The Ginger Monster's family surfaced in Melbourne before the second Test, which was the best thing that happened to the Welshman all trip. The phrase "a tour too far" was being uttered as early as the second week, and Jenkins certainly looked off his game against the Queensland President's XV in Townsville. By the time the serious matches arrived, Austin Healey was considered the understudy to Jonny Wilkinson at outside-half, which at least gave the Leicester Lip something positive to write about.


No openings, no confidence, no fun. Balshaw touched down in Australia with a reputation as the northern hemisphere's answer to Christian Cullen, but he rarely showed up at the starting gate. In part, others were to blame: the inside backs struggled to play him into the wide channels he exploited so ruthlessly during the Six Nations. There again, Balshaw did not help himself. His defensive work was scratchy, his kicking game shoddy, his sharp angles from deep non-existent. An opportunity missed.


8 June: v Western Australia (Perth) won 116-10

12 June: Queensland President's XV (Townsville) won 83-6

16 June: Queensland Reds (Brisbane) won 42-8

19 June: Australia A (Gosford) lost 25-28

23 June: New South Wales Waratahs (Sydney) won 41-24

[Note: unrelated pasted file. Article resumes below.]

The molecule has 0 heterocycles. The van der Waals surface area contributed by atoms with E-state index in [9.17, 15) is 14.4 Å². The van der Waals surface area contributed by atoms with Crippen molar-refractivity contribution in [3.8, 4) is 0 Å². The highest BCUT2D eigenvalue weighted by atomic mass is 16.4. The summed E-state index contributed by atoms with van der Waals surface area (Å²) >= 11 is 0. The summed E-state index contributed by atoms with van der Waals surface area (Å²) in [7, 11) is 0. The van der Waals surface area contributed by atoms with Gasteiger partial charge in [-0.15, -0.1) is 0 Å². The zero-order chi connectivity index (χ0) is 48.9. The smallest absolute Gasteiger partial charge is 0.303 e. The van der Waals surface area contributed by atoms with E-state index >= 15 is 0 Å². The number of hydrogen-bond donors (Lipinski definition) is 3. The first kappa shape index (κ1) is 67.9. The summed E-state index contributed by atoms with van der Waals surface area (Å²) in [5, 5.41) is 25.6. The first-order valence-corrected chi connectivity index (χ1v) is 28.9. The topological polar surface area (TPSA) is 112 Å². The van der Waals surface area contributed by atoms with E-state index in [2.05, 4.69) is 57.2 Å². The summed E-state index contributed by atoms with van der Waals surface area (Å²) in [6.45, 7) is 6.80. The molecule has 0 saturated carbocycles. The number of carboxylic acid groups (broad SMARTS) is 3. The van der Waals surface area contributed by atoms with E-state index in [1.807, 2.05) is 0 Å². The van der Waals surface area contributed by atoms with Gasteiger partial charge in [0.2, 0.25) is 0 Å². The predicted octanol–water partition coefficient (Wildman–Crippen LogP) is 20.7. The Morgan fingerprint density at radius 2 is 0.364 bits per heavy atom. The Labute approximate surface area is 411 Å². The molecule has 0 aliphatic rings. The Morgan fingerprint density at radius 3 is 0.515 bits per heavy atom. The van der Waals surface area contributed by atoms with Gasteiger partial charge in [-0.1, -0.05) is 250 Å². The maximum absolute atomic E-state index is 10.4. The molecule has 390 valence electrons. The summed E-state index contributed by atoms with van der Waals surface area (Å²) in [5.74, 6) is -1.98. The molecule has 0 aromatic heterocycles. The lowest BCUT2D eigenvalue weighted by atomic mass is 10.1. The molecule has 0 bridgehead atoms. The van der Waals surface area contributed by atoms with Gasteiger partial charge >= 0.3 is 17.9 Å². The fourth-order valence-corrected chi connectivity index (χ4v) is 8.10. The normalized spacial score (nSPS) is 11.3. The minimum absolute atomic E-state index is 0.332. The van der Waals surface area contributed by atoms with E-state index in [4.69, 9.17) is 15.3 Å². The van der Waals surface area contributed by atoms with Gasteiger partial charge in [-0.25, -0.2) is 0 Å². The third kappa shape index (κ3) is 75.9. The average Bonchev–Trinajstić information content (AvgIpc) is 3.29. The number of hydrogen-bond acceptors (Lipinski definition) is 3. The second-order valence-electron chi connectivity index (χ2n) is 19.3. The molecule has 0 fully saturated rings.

26 June: New South Wales Country (Coffs Harbour) won 46-3

30 June: AUSTRALIA (Brisbane) won 29-13

3 July: ACT Brumbies (Canberra) won 30-28

7 July: AUSTRALIA (Melbourne) lost 14-35

14 July: AUSTRALIA (Sydney) lost 23-29

Total points scored: 449

Total points conceded: 184

Leading points-scorers: 72: Jonny Wilkinson; 50: Jason Robinson; 32: Neil Jenkins; 26: Ronan O'Gara; 21: Matt Dawson

Leading try-scorers: 10: Jason Robinson. 4: Austin Healey, Rob Henderson, Dan Luger, Brian O'Driscoll, Scott Quinnell. 3: Neil Back, Colin Charvis, Dafydd James

Most appearances (starts only): 6: Martin Corry, Danny Grewcock, Dafydd James, Brian O'Driscoll, Scott Quinnell, Jason Robinson, Phil Vickery, Keith Wood. 5: Neil Back, Rob Henderson, Martin Johnson, Matt Perry, Tom Smith, Jonny Wilkinson

Most appearances (as substitute): 5: Jason Leonard. 4: Iain Balshaw, Colin Charvis